March 7, 2013
by Dr. Paul R. Ahr, President & CEO, Camillus House
Two years ago, I wrote that the original Camillus House felt to me like a “thin-place” as described by Canadian writer Molly Wolf. She describes a thin-place as a site where one experiences:
…a sense of something peaceful and yet gloriously alive: of Joy lurking somewhere in the landscape… the thin-place places and the thin-place people don't judge us; they call us, fetch us, offer us the startling gift of grace, get lodged deep in our inmost selves. They tell us, here, this is what Love tastes like, this is what Love's supposed to be. [Emphasis added.]
Love, love, love.
In his commentary on Pope Benedict XVI's encyclical, Deus Caritas Est (God is Love), Fordham Professor Avery Cardinal Dulles, SJ references a distinction between self-seeking love and self-giving love as presented by Swedish Lutheran theologian Anders Nygren. Marshall, Mary and Wardell, three Camillus staff members who have successfully made the transition from addiction and homelessness to productive work through intentional learning, tell me that for persons addicted and living on the street there is another type of love: a self-sustaining love.
Self-sustaining love consists of doing whatever is necessary in order to survive. Even the capacity to enter into meaningful and gratifying reciprocal relationships with other persons — that is, to engage in shared self-seeking love — is often a casualty of pursuing self-sustaining love. In a similar way, persons who are not capable of recognizing their own basic self-worth — that is, persons who are incapable of seeing themselves as loveable — are limited in their ability to invest themselves in others.
To be sure, each of Camillus House's current 1,000 residents, clients and guests reflects a mix of self-sustaining, self-seeking and self-giving intentions and capabilities. Nevertheless, especially for our Day Center and residential treatment clients served at the main Camillus site, we are privileged to watch first-hand their transformation out of their self-sustaining modes. In many ways, this transformation derives from their ability to count on the reliability of Camillus' shower program, clothing room, mail room and nutritious meals, the latter an example of the Brothers' enduring perspective that a full stomach improves the morale of hungry people and makes them better able to deal with life's challenges. Meanwhile, socialization activities and competent case management help develop healthy self-seeking encounters focusing on building a sustainable support network and lasting friendships.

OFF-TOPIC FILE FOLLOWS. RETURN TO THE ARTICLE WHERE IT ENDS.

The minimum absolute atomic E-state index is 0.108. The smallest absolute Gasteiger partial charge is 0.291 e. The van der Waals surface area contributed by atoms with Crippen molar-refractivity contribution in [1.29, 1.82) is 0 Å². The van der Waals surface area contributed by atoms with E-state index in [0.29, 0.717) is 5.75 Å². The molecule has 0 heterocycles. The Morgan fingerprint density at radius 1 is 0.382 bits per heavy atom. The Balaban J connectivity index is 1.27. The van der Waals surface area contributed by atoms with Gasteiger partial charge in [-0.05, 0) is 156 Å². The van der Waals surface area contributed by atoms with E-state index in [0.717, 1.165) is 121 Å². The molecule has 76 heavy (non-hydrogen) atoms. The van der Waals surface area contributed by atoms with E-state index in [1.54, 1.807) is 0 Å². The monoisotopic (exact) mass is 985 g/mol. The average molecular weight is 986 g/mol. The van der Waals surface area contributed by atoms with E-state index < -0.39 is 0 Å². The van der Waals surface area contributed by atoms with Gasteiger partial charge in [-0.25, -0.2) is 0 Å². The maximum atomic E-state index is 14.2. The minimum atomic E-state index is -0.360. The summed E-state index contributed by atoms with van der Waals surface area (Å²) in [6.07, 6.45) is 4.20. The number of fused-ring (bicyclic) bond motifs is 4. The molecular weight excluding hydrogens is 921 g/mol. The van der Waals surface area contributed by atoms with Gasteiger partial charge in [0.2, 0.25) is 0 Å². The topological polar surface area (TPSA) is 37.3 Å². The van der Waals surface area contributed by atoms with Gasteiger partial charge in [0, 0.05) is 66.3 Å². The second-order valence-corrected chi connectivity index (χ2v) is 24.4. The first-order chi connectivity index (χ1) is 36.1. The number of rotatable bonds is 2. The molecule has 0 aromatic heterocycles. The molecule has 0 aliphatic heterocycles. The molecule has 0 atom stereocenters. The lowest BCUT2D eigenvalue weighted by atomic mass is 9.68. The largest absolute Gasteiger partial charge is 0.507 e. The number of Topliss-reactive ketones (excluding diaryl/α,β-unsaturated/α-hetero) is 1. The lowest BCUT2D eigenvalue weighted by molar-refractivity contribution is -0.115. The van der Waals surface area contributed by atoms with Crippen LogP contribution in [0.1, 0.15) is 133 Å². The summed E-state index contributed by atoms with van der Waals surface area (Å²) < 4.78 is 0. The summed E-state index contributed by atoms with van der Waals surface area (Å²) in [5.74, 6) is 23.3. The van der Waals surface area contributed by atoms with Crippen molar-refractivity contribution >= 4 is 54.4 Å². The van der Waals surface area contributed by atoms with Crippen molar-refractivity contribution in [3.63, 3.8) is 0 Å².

For those persons who have survived extended periods of addiction and homelessness, the embrace of the Camillus community of healers and helpers confirms the wisdom of our clients' personal decisions to “surrender to the power of their addictions” and seek the help they need to move on with their lives. This choice promotes both beneficial self-seeking love and generous self-giving love. According to Marshall, Mary and Wardell, it is primarily through the sincerity — the authentic generosity, concern and affection of our Brothers and staff — that our guests, clients and residents become able to transition from self-sustaining to self-giving love.
Over the next two weeks we will expand on the theme of loving sincerely by reflecting first on the contributions of two former Camillus staff who displayed a remarkable love for our clients and then on our invitation to all who join us — Brothers, benefactors, volunteers, staff, guests, clients and residents — to love God by loving one another.
Love is everywhere, I see it.
As our new Norwegian Cruise Line campus begins to take shape, both in terms of the completion of construction and the enrollment of guests, clients and residents, it's beginning to look a lot like this site, too, may be a place where joy lurks and love lives.
Perhaps what we are experiencing is best described in the first verses of John Denver's 1976 song, Love is Everywhere:
Love is everywhere, I see it.
You are all that you can be, go on and be it.
Life is perfect, I believe it.
Come and play the game with me.
Open yourself to the first celebration.
Open your eyes to the joy and pain.
Life is the fruit of your own creation.
Every new birth is a soul regained.
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